Sigmund Freud, the founding Father of psychoanalysis was famous for interpreting symbols and human habits. He found meaning is almost everything. In photographs, he is often seen smoking a cigar. Once asked “What is the meaning of the cigar Sigmund?”, he replied that “Sometimes a cigar is just a cigar”.
Well friends, I have just returned from Cuba and am here to tell you that in Cuba, a cigar is NOT “just a cigar”. “Tabaco” is the ultimate Cuban export, and is renowned across the globe for its rich flavor and superior quality.
Romeo & Juliets at the Fabrica de Tabacos de Constantine Perez Cigar Factory [Photo by: Howard Axelrod]
On the western end of the island, the climate, rich soil, and knowledge of the growers, create a combination that produces the world’s finest tobacco. These skilled farmers do an extraordinary job of cultivating this crop. Years of applied wisdom and patience are required to create a leaf that can be used to craft an expensive Habano cigar. Cuba’s cigars are coveted across the globe, and agreed by most experts to be the world’s finest. I myself am not a cigar smoker, but the mention of a Cuban Cohiba, Partaga, Montecristo, or Romeo and Juliet to a cigar enthusiast, will cause their pulse to quicken.
President John F. Kennedy ordered an aide to buy him Cuban cigars before he enacted the U.S. trade embargo making them illegal. On February 6, 1962 Kennedy asked his press secretary and fellow cigar lover Pierre Salinger to obtain “1,000 Petit Upmanns”, so he could have them in hand before they were to become contraband. Upon being notified the following day that 1,200 of Cuba's finest were in hand, Kennedy signed the pronouncement to ban all of Cuba’s products from the US. Because of this trade embargo, the import of these delicacies has been illegal in America for more than six decades. They are available throughout the rest of the world, but bringing them into the US by any means is strictly forbidden by law, and could get you a stiff fine or some time in the “big house” folding laundry. The US cigar smoker must settle for the high-quality cigars from the Dominican Republic or Nicaragua. These are fine products, but a hand rolled Cuban cigar (according to those in the know), is a masterpiece.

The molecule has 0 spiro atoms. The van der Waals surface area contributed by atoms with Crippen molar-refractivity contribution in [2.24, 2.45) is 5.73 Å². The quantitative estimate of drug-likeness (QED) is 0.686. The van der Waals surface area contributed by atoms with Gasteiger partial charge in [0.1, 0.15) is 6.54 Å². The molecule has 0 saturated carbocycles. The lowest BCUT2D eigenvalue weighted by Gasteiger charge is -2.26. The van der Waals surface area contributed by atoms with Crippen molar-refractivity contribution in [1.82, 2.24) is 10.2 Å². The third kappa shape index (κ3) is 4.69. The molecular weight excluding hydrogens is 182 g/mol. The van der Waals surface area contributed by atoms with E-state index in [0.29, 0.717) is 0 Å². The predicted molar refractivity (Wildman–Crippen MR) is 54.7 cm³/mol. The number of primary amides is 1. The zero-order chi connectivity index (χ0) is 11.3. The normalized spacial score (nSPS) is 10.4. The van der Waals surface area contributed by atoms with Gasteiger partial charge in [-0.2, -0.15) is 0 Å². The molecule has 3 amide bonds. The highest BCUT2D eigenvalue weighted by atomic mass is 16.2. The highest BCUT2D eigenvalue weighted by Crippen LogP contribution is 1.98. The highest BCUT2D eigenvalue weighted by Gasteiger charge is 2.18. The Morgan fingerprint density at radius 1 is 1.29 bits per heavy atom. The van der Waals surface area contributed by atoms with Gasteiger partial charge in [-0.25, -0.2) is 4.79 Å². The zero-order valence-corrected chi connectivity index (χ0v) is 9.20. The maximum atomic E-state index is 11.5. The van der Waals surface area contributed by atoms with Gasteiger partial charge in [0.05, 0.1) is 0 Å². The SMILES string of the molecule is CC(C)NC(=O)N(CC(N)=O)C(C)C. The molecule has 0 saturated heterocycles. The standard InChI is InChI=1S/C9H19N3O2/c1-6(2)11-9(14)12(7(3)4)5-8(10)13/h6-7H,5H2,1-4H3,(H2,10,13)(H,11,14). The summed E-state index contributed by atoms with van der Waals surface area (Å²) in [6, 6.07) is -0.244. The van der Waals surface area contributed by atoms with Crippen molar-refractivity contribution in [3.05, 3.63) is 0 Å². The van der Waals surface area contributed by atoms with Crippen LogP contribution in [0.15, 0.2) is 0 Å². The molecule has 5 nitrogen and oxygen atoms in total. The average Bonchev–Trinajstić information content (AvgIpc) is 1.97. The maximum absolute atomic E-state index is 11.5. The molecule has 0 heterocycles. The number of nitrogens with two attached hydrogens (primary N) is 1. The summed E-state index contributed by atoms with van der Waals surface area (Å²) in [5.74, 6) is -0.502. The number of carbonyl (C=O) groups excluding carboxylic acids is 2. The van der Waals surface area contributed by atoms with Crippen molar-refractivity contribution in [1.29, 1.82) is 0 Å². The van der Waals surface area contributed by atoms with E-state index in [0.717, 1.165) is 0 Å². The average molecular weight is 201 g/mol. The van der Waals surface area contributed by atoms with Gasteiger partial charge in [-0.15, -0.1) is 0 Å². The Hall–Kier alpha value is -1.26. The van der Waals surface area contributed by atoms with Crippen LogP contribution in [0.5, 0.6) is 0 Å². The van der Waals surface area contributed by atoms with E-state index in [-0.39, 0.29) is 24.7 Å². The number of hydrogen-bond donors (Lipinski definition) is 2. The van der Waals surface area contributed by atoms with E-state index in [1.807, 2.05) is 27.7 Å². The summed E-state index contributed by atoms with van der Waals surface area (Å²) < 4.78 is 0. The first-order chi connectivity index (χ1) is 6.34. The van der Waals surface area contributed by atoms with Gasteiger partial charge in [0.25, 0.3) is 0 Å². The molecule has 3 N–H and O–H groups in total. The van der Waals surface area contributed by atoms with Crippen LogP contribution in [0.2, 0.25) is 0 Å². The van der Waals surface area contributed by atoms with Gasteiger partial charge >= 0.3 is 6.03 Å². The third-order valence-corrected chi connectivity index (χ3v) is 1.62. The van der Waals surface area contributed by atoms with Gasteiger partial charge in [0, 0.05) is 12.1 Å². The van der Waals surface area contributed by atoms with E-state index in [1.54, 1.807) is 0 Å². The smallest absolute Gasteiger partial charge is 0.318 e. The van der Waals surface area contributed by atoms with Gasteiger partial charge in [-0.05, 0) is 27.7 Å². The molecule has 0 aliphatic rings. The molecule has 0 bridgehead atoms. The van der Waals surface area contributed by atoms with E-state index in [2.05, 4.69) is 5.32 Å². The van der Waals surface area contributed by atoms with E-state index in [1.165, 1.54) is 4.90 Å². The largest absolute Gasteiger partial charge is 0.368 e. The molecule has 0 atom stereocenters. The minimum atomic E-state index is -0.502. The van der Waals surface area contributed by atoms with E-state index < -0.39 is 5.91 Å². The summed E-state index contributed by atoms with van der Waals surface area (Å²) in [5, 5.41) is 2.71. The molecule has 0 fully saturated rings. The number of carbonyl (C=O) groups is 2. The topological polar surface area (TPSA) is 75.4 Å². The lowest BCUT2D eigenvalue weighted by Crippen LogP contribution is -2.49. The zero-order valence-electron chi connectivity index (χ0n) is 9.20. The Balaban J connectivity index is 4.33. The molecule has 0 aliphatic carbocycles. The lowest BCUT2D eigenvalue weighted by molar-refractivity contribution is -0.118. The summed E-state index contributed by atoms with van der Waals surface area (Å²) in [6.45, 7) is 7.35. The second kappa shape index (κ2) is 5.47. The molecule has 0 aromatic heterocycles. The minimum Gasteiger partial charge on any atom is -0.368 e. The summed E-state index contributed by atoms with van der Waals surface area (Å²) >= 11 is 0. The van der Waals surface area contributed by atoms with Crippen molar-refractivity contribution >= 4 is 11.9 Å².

In Cuba both men and women enjoy cigars [Photo by: Howard Axelrod]
When I told my brother-in-law, a man who loves a good cigar, that I was Cuba bound, he asked if I could bring cigars back for him. On my 2015 visit to Cuba I returned with a sampler box as a gift, and now that Jim had tasted the “forbidden fruit”, he wanted more. With relaxed regulations on what Americans can bring back for private use, I said I would gladly. Jim peeled off three crisp $ 100 bills and said to get “as many Churchill sized hand rolled Romeo and Juliet’s as this would buy”.
I am a curious type and have always been amazed by how much excitement the Cuban cigar generates among cigar aficionados, so I decided to investigate the product a bit further. On Jan 24th, we toured the Fabrica de Tabacos de Constantine Perez cigar factory in Santa Clara, Cuba. In Cuba, all cigar factories are state owned, and there is a high level of secrecy and security associated with any visit. Absolutely no cameras, purses or backpacks of any size are allowed inside – no exceptions. We learned that the growing of the tobacco leaf is a complex process and relies as much on the knowledge and skill of the farmer, as the soil and climate. Cigar tobacco has been grown in Cuba for over 500 years, and the “tribal knowledge” is passed from father to son, generation after generation. The “curing” and fermenting” processes are art forms unto themselves, and this 3 to 5-year endeavor is a critical component in the outcome of the finished cigar.